I am on a constant learning curve with my painting. It is an exciting and evolving process that keeps me fresh and inspired.
As with many people, I had always loved art as a child and while growing up at school. I continued my formal artistic education at Central Saint Martins College in London and continue to learn on a daily basis in the studio. The Foundation Course was a very interesting and enjoyable year even though I struggled with some aspects of the course and, at the time, it put me off pursuing a career in art. I had enjoyed the freedom, spontaneity and escapism of painting and the way I could lose myself in the creative process. I did not know how to talk about my work and to an extent I did not want to - I would rather people make their own mind up and take what they want from my work rather than me telling them what they should be thinking and seeing. Discussing, dissecting and, to an extent, justifying what I was doing just seem alien and troubling to me.
After the spell at art college I went on do a degree in economics and a job in banking and I didnt pick up a paint brush for many years.
It was an extended period of travel that rekindled my loved of art. Being constantly exposed to beautiful, enchanting, strange, evocative, provocative, bewildering environments with the time and mindset to properly appreciate and reflect on them was a defining experience. Whilst travelling, my camera was my artistic outlet as I tried to capture elements of my new, exciting surroundings. As I got home I dusted off the palette and paints in an attempt to recapture some of the sights and feelings from my time abroad. I quickly realised how much I had missed creating art and have not looked back since. It has not always been plain sailing since, but I will never regret giving art another chance, regardless of what the future may hold.
I am a very visual person and my ideas tend to come from what I see around me. In everyday life - flicking through papers, watching TV, walking around town - images, compositions and colours can trigger chain reactions, sparking ideas for future paintings. I am always finding torn out references from magazines or scraps of paper with notes and sketches made in moments of excitement and inspiration days or weeks ago, that serve as starting points for new work.
A great deal of inspiration comes from the development and evolution of my own work. I am on a constant learning curve with my painting, even in a disastrous piece I can usually find something - whether a colour scheme, method of mark making and paint manipulation or composition - that worked well and can be taken on and developed in a new work. It is an exciting and evolving process that keeps me fresh, inspired and coming back for more.
I tend to use photographic references as a starting block for my pictures to help give a basic structure. However, I dont like have too strong an idea of exactly how I want the finished article to look, preferring to work in a intuitive and impromptu way thus giving the painting a free rein to develop and feed off itself. I always start quickly as I dislike staring at a blank canvas and find the early stages of a painting the most exciting and creative. I will block in large areas of colour and tone to give the picture life and energy at an early stage. I dont think there is a right or wrong way to paint, its just whatever works for you.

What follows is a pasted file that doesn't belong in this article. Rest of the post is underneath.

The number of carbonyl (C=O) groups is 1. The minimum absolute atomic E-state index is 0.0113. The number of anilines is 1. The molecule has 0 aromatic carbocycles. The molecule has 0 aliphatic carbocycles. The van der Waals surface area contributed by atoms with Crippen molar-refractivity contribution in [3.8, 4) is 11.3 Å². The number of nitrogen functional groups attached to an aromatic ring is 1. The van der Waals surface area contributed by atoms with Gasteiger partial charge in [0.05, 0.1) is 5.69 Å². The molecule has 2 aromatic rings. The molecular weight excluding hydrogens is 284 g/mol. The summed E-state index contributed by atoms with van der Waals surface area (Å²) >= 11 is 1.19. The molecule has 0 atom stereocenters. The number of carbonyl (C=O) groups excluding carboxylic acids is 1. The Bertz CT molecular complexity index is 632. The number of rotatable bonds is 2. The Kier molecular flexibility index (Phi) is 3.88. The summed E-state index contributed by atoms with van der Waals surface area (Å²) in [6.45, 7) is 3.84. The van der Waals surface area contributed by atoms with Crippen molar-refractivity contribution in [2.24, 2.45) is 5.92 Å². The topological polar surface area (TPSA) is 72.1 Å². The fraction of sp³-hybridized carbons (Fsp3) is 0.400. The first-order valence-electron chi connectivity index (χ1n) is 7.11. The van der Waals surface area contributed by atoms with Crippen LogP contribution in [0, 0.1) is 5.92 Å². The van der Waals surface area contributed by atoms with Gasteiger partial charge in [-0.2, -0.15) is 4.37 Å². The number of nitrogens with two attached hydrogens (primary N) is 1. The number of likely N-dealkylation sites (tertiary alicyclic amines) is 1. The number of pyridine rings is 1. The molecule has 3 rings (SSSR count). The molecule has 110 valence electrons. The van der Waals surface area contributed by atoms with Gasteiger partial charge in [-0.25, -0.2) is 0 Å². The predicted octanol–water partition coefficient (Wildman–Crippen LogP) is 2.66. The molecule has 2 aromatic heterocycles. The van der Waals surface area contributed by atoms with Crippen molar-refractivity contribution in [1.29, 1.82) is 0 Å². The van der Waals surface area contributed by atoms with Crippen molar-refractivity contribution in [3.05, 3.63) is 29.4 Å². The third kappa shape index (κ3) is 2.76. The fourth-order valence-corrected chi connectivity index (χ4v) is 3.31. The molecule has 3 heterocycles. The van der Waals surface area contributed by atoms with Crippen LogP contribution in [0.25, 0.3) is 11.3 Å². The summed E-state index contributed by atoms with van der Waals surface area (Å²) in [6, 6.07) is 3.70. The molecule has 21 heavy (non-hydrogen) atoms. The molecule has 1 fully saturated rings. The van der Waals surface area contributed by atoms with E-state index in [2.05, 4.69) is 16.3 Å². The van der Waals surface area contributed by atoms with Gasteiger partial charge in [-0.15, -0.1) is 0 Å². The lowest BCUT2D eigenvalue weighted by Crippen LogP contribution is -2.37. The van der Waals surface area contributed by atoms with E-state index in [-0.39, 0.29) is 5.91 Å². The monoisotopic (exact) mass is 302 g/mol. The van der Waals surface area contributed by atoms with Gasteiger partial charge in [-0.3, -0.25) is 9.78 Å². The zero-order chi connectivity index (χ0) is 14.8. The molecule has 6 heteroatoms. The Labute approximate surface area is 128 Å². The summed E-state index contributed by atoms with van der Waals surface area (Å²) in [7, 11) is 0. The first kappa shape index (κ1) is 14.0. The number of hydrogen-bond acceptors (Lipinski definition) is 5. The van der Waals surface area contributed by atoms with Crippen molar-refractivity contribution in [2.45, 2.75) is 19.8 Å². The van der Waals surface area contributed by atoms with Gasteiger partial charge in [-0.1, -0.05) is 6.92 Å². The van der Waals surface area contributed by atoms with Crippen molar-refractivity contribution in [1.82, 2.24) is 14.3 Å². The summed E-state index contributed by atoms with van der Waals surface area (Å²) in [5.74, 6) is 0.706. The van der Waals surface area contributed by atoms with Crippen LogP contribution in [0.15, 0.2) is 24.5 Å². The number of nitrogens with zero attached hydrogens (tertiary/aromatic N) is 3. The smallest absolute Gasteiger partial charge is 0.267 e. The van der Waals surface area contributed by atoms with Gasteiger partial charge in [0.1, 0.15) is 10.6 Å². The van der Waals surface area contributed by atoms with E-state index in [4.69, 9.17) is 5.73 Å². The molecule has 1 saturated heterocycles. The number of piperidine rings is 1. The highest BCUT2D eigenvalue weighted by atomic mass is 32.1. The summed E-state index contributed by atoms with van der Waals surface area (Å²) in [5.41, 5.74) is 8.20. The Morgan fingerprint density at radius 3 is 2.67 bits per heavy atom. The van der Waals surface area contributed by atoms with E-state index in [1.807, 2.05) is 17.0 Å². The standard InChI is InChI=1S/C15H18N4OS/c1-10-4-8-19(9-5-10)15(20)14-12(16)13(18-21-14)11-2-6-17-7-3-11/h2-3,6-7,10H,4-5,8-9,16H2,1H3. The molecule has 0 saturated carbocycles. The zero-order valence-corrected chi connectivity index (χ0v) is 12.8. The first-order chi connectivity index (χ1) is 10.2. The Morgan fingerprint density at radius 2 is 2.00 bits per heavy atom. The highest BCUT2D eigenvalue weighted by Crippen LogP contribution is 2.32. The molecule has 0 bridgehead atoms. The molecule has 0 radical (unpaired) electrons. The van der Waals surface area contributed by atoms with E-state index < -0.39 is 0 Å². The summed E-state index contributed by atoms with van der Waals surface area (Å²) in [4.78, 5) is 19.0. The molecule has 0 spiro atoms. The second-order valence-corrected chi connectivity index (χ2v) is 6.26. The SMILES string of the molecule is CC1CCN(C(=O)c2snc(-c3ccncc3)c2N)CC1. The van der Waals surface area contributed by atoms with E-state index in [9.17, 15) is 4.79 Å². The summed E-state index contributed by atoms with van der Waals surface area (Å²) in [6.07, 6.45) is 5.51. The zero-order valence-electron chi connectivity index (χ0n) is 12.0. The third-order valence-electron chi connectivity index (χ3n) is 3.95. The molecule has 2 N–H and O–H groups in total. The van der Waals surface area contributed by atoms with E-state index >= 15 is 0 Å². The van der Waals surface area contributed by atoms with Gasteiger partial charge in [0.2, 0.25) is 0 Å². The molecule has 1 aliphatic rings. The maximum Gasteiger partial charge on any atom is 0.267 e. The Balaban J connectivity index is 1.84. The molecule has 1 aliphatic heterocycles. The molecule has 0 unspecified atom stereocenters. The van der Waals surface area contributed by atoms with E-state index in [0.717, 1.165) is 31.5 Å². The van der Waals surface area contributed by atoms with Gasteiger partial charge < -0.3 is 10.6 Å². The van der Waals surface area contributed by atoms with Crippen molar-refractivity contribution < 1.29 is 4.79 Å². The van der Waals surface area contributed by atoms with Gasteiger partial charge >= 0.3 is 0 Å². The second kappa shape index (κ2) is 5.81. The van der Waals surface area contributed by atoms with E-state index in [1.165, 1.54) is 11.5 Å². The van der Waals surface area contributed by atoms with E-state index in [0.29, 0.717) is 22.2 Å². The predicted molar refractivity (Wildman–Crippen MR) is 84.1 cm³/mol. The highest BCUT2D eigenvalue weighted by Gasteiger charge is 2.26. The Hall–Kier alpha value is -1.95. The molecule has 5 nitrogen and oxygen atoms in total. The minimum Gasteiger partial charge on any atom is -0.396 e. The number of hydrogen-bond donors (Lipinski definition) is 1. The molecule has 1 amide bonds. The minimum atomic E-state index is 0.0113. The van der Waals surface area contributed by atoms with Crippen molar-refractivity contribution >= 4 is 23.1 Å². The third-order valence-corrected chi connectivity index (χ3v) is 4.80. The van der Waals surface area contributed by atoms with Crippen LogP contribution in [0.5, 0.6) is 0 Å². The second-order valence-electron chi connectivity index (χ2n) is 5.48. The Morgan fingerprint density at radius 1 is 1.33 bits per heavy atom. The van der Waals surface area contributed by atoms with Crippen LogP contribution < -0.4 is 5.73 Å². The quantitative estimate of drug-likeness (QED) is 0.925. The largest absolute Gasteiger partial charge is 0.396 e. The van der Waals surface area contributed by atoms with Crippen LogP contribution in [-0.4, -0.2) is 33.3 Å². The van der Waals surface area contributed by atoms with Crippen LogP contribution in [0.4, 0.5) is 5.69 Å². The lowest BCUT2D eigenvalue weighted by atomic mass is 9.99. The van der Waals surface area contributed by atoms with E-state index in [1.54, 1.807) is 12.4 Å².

Personally, I like to build the picture up as a whole, slowly letting the image come into focus rather than working section by section. I also like to use my fingers a lot in the early stages - the versatility and speed with which the paint can be applied encourages me to work freely, energetically and instinctively. The picture will usually take about five or six stages to complete as the layers of oil paint dry, with the process tending to slow down in the finishing stages as I get down from the big and bold to the smaller elements of the painting.
One of the great advantages of being an artist and working for yourself is the freedom it allows you to set your own timetable and work to your own rhythms. I love not having an alarm clock telling me when to get up and rarely wear a watch, instead responding to when body and mind are ready for the day ahead. After getting up and getting ready I will normally spend a while looking over my canvases (I will normally be working on anything up to about 10 at any one time), mentally preparing myself and formulating a course of action for the day. It rarely goes exactly to plan, painting can be very mercurial, but I like to have some goals and an idea about where I will be heading. I will then turn the radio on for some background music and settle into the days work. Lunch is normally a quick and simple affair, as by then I am normally totally involved in what I am doing, too excited by the possibilities ahead to be distracted too long.
I will normally start to clear up about 6ish, again listening to the body and mind which are normally slowing by then and tiring from the extended effort and concentration I have put in during the day. I will then have a short review period, often making notes on things that I have liked or disliked and thoughts about what should be done next. Then it is time to turn the paintings over so I cant see them and try and switch off and away from my own personal little world, either losing myself in a book or, more often than not, relaxing in front of the TV. The inertia does not normally last long as something will capture my imagination and set the brain racing with possibilities and potential ideas. I think if you are an artist you are an artist 24/7. You never step out of the office as it were - it affects the way you see and react to the world about you. I tend to get up thinking about art and go to bed with the same thoughts.